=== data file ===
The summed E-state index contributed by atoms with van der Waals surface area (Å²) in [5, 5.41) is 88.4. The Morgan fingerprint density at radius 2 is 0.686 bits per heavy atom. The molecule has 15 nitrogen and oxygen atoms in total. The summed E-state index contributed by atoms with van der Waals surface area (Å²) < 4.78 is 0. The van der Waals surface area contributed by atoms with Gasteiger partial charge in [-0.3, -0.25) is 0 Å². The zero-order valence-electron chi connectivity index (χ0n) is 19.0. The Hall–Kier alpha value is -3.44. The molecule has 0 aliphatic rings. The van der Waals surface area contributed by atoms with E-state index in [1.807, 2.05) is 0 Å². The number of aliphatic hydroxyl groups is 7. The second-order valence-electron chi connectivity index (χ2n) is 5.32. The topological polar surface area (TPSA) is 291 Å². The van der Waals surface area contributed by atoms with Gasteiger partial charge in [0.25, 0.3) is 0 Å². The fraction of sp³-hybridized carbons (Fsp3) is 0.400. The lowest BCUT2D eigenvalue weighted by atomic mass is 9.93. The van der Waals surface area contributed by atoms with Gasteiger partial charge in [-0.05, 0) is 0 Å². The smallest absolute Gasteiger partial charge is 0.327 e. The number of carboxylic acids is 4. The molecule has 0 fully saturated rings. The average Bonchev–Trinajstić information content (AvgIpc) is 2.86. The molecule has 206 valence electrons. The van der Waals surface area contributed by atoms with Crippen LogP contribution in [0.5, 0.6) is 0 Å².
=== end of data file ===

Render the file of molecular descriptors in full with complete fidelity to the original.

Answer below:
The summed E-state index contributed by atoms with van der Waals surface area (Å²) in [5, 5.41) is 88.4. The Morgan fingerprint density at radius 2 is 0.686 bits per heavy atom. The molecule has 15 nitrogen and oxygen atoms in total. The summed E-state index contributed by atoms with van der Waals surface area (Å²) < 4.78 is 0. The van der Waals surface area contributed by atoms with Gasteiger partial charge in [-0.3, -0.25) is 0 Å². The zero-order valence-electron chi connectivity index (χ0n) is 19.0. The Hall–Kier alpha value is -3.44. The molecule has 0 aliphatic rings. The van der Waals surface area contributed by atoms with E-state index in [1.807, 2.05) is 0 Å². The number of aliphatic hydroxyl groups is 7. The second-order valence-electron chi connectivity index (χ2n) is 5.32. The topological polar surface area (TPSA) is 291 Å². The van der Waals surface area contributed by atoms with Gasteiger partial charge in [0.25, 0.3) is 0 Å². The fraction of sp³-hybridized carbons (Fsp3) is 0.400. The lowest BCUT2D eigenvalue weighted by atomic mass is 9.93. The van der Waals surface area contributed by atoms with Gasteiger partial charge in [-0.05, 0) is 0 Å². The smallest absolute Gasteiger partial charge is 0.327 e. The number of carboxylic acids is 4. The molecule has 0 fully saturated rings. The average Bonchev–Trinajstić information content (AvgIpc) is 2.86. The molecule has 206 valence electrons. The van der Waals surface area contributed by atoms with Crippen LogP contribution in [0.5, 0.6) is 0 Å².